Santa Fe Playhouse’s 100th Fiesta Melodrama gets self-referential
The way we hear it, protesters outside the opening night of this year’s Fiesta Melodrama at the Santa Fe Playhouse may or may not have been part of the show. And though co-director Andy Primm tells SFR that audiences had no trouble attending the sold-out show, one could be forgiven for wondering what’s up at the oldest continually operating theater west of the Mississippi.
Without wanting to spoil anything, Primm, co-director Eliot Fisher and the Playhouse’s crack team of anonymous writers have put together a real thinker of a show this year. Intact are the annual show’s sensibilities—namely a bit of the old sticking it to our fair city’s notable people and perhaps more notable foibles—only this time, they’ve aimed the focus inward. According to Primm, this year’s Melodrama puts the show itself on trial, examining and addressing its 100 years of history and digging into some of its more troubling content from ages past. In other words, a 100-year-old theater is bound to have made some missteps, particularly in the, shall we say, more overtly racist periods of time, but with a willingness to declare mea culpa, plus the show’s trademarked surrealism and absurdity, there will be no finger-wagging.
“What really knocked me out is that Eliot, my co-director, found a review of the actual 1922 first Melodrama in a New York theater magazine from 1923,” Primm says. “This play was called The Sorcerers of Nambe—and this is real—it was about a trial from 1675, when the Spanish territorial governor of New Mexico put all these regional Indigenous leaders on trial for sorcery and witchcraft. So we had kind of our own Salem Witch Trials in New Mexico, and apparently, as far as we know, one of those Indigenous leaders was Po’pay, who led the Pueblo Revolt in 1680. That play in 1922 was about those trials.”
Of course there’s no telling the actual tone of that old show, and today’s version promises to be a little more caring in how it addresses things. As Primm says, “The idea is that it lets us all laugh at ourselves.” You’ll find the Melodrama at the Playhouse the next couple weeks before it heads toward Midtown and the Southside for shows at venues such as Tumbleroot, the Santa Fe Public Library and The Bridge @Santa Fe Brewing Co. (Alex De Vore)
100th Fiesta Melodrama: 7:30 pm Thursday, Sept. 1 and Saturday, Sept. 3; 4 pm Friday, Sept. 2; 2 pm Saturday Sept. 3. $15-$75. Santa Fe Playhouse, 142 E De Vargas St., (505) 988-4262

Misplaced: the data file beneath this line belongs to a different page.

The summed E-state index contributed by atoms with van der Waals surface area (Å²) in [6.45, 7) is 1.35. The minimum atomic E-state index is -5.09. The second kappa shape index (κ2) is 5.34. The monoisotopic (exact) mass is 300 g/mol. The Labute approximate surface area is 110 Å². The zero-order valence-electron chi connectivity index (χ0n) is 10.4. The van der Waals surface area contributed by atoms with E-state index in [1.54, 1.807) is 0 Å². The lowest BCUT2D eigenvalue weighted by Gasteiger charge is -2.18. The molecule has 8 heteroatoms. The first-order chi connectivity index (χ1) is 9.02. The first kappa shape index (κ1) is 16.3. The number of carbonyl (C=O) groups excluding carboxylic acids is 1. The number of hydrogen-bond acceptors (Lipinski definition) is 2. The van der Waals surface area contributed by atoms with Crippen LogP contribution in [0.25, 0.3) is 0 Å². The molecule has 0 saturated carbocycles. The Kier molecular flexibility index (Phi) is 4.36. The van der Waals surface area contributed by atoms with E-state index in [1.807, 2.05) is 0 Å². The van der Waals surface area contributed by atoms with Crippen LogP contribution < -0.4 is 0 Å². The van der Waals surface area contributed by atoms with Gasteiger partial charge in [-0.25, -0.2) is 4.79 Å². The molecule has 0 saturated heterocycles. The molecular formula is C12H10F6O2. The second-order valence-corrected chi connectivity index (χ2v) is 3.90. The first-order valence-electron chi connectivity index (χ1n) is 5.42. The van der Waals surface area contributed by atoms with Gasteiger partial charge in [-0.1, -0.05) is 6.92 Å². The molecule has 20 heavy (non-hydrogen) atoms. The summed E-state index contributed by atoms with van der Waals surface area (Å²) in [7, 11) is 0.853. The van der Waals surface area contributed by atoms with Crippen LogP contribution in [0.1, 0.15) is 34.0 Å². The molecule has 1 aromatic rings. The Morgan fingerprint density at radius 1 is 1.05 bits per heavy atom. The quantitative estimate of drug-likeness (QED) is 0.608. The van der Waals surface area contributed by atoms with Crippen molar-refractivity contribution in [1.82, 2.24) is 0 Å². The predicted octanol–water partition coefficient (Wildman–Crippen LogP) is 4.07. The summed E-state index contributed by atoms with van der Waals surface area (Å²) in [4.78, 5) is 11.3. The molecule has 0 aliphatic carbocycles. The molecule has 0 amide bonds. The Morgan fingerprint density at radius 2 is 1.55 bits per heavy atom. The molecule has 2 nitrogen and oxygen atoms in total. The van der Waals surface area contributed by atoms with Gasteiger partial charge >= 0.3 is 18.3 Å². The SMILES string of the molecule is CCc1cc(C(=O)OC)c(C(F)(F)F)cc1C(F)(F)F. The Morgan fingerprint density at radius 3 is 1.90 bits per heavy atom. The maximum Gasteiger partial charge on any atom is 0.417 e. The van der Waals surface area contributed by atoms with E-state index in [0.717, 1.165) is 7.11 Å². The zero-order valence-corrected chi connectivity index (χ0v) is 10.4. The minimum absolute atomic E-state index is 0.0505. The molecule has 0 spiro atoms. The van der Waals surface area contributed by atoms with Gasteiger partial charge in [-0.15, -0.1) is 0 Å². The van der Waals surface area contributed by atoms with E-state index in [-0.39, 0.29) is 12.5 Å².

Like, Burn Him
We weren’t sure if you’d need a reminder that the annual burning of Zozobra is upon us, but as the event is both a de-facto reminder that summer is pretty much done-zo, and also sometimes out-of-towners read our paper, here we are. For those not in the know, Zozobra, aka Old Man Gloom, is the physical embodiment of everyone’s strife, pain, suffering, et al—a gargantuan puppet that we burn to the ground while ghosts dance and the crowd screams like Paganistic new gods. Feels good, man, and if you’re reading this and have never been, maybe just check it out as no words can properly explain the mayhem. Don’t forget that this year finds the looming monstrosity adopting ’90s flair as part of the ongoing Decades Project from its Kiwanis Club organizers, which has thus far found Zozo adopting the looks and gestalts of various decades. We also bet they play Nirvana at the burning. (ADV)
98th Burning of Zozobra: 4 pm Friday, Sept. 2. $20. Fort Marcy Park, 490 Washington Ave., burnzozobra.com
Santa Fe sure has a lot of film festivals for our relatively tiny size, but we also seem to have a lot of things, so...word? Enter the Fifth Annual Madrid Film Festival, a rain or shine event in the bucolic village of Madrid outside Santa Fe that finds a veritable gaggle of local filmmakers showing their stuff through the auspices of organizers/professional weirdos Andrew Wice and Joe West. The little fest has grown over the years to become an outdoor affair covering numerous filmmaking categories. And unlike stuffy old festivals such as Cannes or whatever, the whole thing’s way more about having fun and making movies than being an art snob. Hit Madrid’s Oscar Huber Ballpark this weekend to get a better idea of what we’re talking about. It’s affordable! It’s fun! We once had a really amazing burger at Madrid’s Mine Shaft Tavern! (ADV)
Fifth Annual Madrid Film Festvial: 6:30 pm Saturday, Sept. 3. $10. Oscar Huber Ballpark, 2895a Hwy. 14., madridfilmfestival.org
It used to be that when people suggested meditating, many of us not in the know would make jokes about droning “Om” mantras and move on to louder things, like action movies and metal bands and throwing televisions off rooftops. Now, though, in a world of pandemics and scary politicians, it only makes sense to long for peace, to long for quiet, to long for stillness. In Santa Fe, that’s easily done at Zoetic’s weekly Art of Meditation sessions. “If we train in meditation, our mind will gradually become more and more peaceful, and we will experience a purer and purer form of happiness,” reads the website. Uhhhh, yeah. We want some of that. (ADV)
The Art of Meditation: Developing a Joyful Practice: 6 pm Tuesday, Sept. 6. $10. Zoetic, 230 S St. Francis Drive, (505) 292-5293